Australian Journal of Zoology Australian Journal of Zoology Society
Evolutionary, molecular and comparative zoology
RESEARCH ARTICLE

Reintroduction methods and a review of mortality in the brush-tailed rock-wallaby, Grampians National Park, Australia

D. A. Taggart A B H , D. J. Schultz C , T. C. Corrigan D , T. J. Schultz E , M. Stevens F , D. Panther F and C. R. White G
+ Author Affiliations
- Author Affiliations

A School of Biological Science, University of Adelaide, Waite Campus, Urrbrae, SA 5064, Australia.

B Fauna Research Alliance, PO Box 98, Callaghan, NSW 2308, Australia.

C Adelaide Zoo, Frome Road, Adelaide, SA 5000, Australia.

D Conservation Research, Environment and Sustainable Development Directorate, ACT Government, GPO Box 158, Canberra, ACT 2601, Australia.

E School of Nursing, Faculty of Health Sciences, University of Adelaide, Adelaide, SA 5000, Australia.

F Parks Victoria, PO Box 18, Halls Gap, Vic. 3381, Australia.

G School of Biological Sciences, University of Queensland, Brisbane, Qld 4072, Australia.

H Corresponding author. Email: david.taggart@adelaide.edu.au

Australian Journal of Zoology 63(6) 383-397 https://doi.org/10.1071/ZO15029
Submitted: 5 June 2015  Accepted: 17 December 2015   Published: 29 January 2016

Abstract

Captive-bred brush-tailed rock-wallabies (BTRW) were reintroduced into the Grampians National Park, Australia, during 2008–12. Two release strategies (methods) were examined: ‘Small release with supplementation’ (Strategy 1) and ‘Larger release, no supplementation’ (Strategy 2).

Of the 39 animals released, 18% survived. Thirty-six percent of all mortality occurred within the first 100 days. Under Strategy 1, 22 animals were released in five groups. Twenty deaths occurred across 48 months, with predation estimated to account for 15% of mortalities. Under Strategy 2, 17 individuals were reintroduced across one month. Twelve deaths occurred in the five months following release, with predation estimated to account for 83.4% of mortalities. Of the independent variables tested for their relationship to survival time after release, release strategy was the only significant predictor of survival time after release with the risk of death 3.2 times greater in Strategy 2.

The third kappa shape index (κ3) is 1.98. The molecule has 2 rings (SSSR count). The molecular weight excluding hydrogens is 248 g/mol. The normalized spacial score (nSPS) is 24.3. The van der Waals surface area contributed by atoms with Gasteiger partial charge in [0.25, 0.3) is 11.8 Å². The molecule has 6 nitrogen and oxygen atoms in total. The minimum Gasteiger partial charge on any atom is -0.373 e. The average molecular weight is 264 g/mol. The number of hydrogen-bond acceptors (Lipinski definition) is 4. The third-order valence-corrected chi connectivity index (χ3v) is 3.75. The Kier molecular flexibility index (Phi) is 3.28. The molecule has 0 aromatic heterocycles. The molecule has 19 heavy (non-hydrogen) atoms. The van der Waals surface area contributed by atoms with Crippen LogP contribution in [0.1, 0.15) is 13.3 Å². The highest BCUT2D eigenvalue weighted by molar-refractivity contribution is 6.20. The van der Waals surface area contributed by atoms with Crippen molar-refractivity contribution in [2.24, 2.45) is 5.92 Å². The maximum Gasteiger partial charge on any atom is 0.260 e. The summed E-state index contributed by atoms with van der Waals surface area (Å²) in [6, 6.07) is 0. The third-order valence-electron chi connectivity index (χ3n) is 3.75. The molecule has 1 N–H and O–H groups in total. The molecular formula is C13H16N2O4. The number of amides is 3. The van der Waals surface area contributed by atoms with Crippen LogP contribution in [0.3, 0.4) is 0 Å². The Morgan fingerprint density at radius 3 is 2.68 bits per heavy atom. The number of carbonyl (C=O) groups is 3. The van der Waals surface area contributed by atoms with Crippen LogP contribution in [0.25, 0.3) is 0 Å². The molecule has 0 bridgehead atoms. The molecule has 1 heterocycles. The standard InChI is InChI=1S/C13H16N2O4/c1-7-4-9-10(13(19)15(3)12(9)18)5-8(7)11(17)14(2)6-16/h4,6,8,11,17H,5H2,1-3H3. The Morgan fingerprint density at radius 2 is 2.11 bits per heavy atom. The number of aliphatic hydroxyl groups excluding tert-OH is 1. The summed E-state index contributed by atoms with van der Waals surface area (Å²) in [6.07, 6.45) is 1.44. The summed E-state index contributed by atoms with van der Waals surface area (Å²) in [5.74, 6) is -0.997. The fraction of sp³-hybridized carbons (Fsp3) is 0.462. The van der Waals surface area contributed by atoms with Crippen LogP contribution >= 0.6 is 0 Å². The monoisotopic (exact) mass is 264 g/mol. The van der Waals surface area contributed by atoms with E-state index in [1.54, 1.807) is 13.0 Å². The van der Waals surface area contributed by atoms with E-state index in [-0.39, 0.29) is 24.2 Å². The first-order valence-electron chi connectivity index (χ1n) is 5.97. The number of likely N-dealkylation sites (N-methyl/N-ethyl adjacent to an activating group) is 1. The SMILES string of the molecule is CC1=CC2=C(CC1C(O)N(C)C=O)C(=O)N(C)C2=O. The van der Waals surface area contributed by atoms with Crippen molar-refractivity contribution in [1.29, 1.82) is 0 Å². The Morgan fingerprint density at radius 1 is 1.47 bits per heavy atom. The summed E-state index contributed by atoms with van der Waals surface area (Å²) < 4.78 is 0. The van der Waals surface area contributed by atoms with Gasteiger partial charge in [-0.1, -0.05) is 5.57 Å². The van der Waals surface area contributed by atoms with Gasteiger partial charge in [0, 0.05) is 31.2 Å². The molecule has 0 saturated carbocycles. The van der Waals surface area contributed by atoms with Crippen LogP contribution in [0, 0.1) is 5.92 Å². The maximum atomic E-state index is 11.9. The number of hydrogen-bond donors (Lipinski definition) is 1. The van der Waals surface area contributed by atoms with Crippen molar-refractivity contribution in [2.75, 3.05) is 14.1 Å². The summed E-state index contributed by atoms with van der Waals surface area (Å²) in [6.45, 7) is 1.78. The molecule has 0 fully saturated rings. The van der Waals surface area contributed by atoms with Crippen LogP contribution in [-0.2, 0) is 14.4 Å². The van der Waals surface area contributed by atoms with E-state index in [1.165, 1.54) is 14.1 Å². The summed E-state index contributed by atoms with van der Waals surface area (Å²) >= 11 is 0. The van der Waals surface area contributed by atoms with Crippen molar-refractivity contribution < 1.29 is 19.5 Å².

Independent variables tested for their relationship to predation risk indicated that release strategy was also the only significant predictor of predation risk, with the risk of death associated with predation 10.5 times greater in Strategy 2. Data suggested that fox predation was the main factor affecting BTRW establishment. Predation risk declined by 75% during the first six months after release. A significant positive relationship was also found between predation risk and colony supplementation events.

We conclude that predation risk at Moora Moora Creek is reduced in releases of fewer animals, that it declines across time and that disturbing BTRW colonies through the introduction of new animals can increase predation risk. We recommend that future reintroductions should employ diverse exotic predator control measures at the landscape scale, time releases to periods of lowest predator activity, and limit colony disturbance to maintain group cohesion and social structure. Furthermore, the preferred method of population establishment should be single, small releases over multiple sites without supplementation. Further testing of the reintroduction biology of this species is urgently required.

Additional keywords: captive-bred, colonial, marsupial, predation, translocation.


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